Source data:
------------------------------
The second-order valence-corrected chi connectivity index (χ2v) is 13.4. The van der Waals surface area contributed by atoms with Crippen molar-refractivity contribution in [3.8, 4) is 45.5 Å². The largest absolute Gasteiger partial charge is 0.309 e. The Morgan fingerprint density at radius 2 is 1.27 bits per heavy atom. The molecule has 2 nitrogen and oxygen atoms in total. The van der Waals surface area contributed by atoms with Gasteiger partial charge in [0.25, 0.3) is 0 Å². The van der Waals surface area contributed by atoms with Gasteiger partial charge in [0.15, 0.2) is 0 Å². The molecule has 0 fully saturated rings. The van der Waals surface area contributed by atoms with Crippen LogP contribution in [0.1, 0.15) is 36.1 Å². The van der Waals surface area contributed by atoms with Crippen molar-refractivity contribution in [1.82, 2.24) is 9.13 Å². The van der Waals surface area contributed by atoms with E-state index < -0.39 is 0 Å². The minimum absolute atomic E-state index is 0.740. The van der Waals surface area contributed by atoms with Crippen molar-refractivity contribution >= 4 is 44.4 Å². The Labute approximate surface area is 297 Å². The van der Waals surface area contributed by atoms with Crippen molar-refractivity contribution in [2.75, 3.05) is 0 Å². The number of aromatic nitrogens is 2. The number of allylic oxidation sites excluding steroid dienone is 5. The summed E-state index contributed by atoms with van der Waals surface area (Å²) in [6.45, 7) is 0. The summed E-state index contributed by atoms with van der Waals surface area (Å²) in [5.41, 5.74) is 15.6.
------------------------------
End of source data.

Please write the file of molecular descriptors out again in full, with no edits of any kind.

The second-order valence-corrected chi connectivity index (χ2v) is 13.4. The van der Waals surface area contributed by atoms with Crippen molar-refractivity contribution in [3.8, 4) is 45.5 Å². The largest absolute Gasteiger partial charge is 0.309 e. The Morgan fingerprint density at radius 2 is 1.27 bits per heavy atom. The molecule has 2 nitrogen and oxygen atoms in total. The van der Waals surface area contributed by atoms with Gasteiger partial charge in [0.25, 0.3) is 0 Å². The van der Waals surface area contributed by atoms with Gasteiger partial charge in [0.15, 0.2) is 0 Å². The molecule has 0 fully saturated rings. The van der Waals surface area contributed by atoms with Crippen LogP contribution in [0.1, 0.15) is 36.1 Å². The van der Waals surface area contributed by atoms with Crippen molar-refractivity contribution in [1.82, 2.24) is 9.13 Å². The van der Waals surface area contributed by atoms with E-state index < -0.39 is 0 Å². The minimum absolute atomic E-state index is 0.740. The van der Waals surface area contributed by atoms with Crippen molar-refractivity contribution >= 4 is 44.4 Å². The Labute approximate surface area is 297 Å². The van der Waals surface area contributed by atoms with Crippen molar-refractivity contribution in [2.75, 3.05) is 0 Å². The number of aromatic nitrogens is 2. The number of allylic oxidation sites excluding steroid dienone is 5. The summed E-state index contributed by atoms with van der Waals surface area (Å²) in [6.45, 7) is 0. The summed E-state index contributed by atoms with van der Waals surface area (Å²) in [5.41, 5.74) is 15.6.